The Borders of Normal by Manuel Matas, M.D.

As an experienced psychiatrist, Dr. Manuel Matas is very familiar with the science of the human brain—as well as the possibilities that exist beyond the known borders of consciousness. He has never been a classic rationalist, as he himself has experienced phenomena that defy logic and the explanations of Western medicine. In The Borders of Normal, Dr. Matas reveals just how accepted (and studied) many of these phenomena are, providing a compelling overview of influential thinkers who have, over the years, recognized events and experiences that fall outside the realm of current scientific thought. As a proponent of a nuanced, respectful approach that lies between belief and scepticism, Dr. Matas helps us to view paranormal experiences as normal and indeed endemic to the human species, for it is in this space of the unknown that we may learn more about ourselves, each other, and the bodies and worlds that we inhabit.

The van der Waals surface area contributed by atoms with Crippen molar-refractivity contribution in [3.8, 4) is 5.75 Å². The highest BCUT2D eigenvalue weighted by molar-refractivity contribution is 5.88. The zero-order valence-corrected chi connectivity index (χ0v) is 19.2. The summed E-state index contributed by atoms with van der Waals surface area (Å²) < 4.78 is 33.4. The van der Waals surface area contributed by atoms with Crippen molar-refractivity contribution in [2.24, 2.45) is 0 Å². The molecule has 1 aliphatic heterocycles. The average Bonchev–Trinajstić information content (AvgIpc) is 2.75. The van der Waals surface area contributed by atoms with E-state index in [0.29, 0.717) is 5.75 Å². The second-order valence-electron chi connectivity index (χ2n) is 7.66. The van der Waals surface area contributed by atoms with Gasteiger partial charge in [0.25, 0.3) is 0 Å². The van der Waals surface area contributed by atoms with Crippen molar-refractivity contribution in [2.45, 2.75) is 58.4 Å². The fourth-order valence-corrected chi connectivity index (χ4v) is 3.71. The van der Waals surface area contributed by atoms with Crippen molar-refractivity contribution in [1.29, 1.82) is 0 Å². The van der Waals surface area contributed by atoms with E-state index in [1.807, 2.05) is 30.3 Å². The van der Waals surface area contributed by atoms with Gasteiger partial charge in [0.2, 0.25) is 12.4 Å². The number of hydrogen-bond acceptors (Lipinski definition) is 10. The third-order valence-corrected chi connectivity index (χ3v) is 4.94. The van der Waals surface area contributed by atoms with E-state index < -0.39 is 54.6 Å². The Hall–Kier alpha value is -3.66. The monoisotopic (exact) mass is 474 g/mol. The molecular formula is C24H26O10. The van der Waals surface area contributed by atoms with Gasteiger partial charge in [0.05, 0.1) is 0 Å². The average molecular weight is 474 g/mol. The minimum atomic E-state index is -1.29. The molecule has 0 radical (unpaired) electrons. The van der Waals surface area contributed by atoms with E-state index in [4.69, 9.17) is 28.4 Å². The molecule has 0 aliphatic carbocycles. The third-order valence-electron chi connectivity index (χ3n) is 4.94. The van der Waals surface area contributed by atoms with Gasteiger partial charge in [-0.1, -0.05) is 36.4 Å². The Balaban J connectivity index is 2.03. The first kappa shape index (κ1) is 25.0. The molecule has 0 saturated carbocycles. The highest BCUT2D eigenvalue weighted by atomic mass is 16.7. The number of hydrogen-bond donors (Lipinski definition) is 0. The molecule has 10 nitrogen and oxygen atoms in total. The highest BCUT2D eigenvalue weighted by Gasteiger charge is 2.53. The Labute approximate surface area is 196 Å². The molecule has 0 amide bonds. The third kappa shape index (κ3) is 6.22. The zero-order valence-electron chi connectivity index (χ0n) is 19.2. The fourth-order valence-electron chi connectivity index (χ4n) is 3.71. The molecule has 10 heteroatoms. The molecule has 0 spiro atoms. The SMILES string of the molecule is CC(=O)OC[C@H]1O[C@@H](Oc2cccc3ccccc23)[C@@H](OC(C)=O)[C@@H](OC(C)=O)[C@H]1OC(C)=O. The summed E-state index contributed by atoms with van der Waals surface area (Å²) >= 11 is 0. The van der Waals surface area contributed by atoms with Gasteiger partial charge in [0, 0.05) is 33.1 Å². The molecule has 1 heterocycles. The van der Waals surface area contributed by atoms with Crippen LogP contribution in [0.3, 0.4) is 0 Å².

Manny Matas is a friend of mine. So when I re-read The Borders of Normal not simply for pleasure and interest but as a reviewer, I felt an obligation to do so with an intensely critical eye. I refuse to write a flattering fluff piece for a pal. But the more I read (and re-read) Doctor Matas’ work, the more I find myself unable to criticize this psychiatrist’s treatise. This is an exceptionally well researched book, approached with the meticulous care of expertise—each story shared, each fact, each speculation and leap of metaphysical faith approached with the precision of a surgeon’s scalpel—each cut designed not only to open or explore, but engage, enlighten, and ultimately heal.